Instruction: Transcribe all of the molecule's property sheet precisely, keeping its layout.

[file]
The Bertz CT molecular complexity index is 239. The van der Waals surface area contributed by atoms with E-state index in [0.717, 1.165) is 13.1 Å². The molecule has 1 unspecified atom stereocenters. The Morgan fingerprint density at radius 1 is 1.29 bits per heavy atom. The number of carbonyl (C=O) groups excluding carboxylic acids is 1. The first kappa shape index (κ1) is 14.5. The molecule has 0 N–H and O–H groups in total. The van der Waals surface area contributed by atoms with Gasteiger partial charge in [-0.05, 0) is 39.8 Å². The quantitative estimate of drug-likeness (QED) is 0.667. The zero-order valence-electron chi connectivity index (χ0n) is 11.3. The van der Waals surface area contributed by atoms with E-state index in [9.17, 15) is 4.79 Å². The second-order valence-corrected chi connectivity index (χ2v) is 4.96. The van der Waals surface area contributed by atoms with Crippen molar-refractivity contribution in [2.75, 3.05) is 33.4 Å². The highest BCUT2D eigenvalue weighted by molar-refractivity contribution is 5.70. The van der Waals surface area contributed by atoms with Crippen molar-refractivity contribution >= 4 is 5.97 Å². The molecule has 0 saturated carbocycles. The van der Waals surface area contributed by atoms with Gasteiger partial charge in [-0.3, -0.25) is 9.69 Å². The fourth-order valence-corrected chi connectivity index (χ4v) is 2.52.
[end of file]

The Bertz CT molecular complexity index is 239. The van der Waals surface area contributed by atoms with E-state index in [0.717, 1.165) is 13.1 Å². The molecule has 1 unspecified atom stereocenters. The Morgan fingerprint density at radius 1 is 1.29 bits per heavy atom. The number of carbonyl (C=O) groups excluding carboxylic acids is 1. The first kappa shape index (κ1) is 14.5. The molecule has 0 N–H and O–H groups in total. The van der Waals surface area contributed by atoms with Gasteiger partial charge in [-0.05, 0) is 39.8 Å². The quantitative estimate of drug-likeness (QED) is 0.667. The zero-order valence-electron chi connectivity index (χ0n) is 11.3. The van der Waals surface area contributed by atoms with E-state index in [9.17, 15) is 4.79 Å². The second-order valence-corrected chi connectivity index (χ2v) is 4.96. The van der Waals surface area contributed by atoms with Crippen molar-refractivity contribution in [2.75, 3.05) is 33.4 Å². The highest BCUT2D eigenvalue weighted by molar-refractivity contribution is 5.70. The van der Waals surface area contributed by atoms with Crippen molar-refractivity contribution >= 4 is 5.97 Å². The molecule has 0 saturated carbocycles. The van der Waals surface area contributed by atoms with Gasteiger partial charge in [-0.3, -0.25) is 9.69 Å². The fourth-order valence-corrected chi connectivity index (χ4v) is 2.52.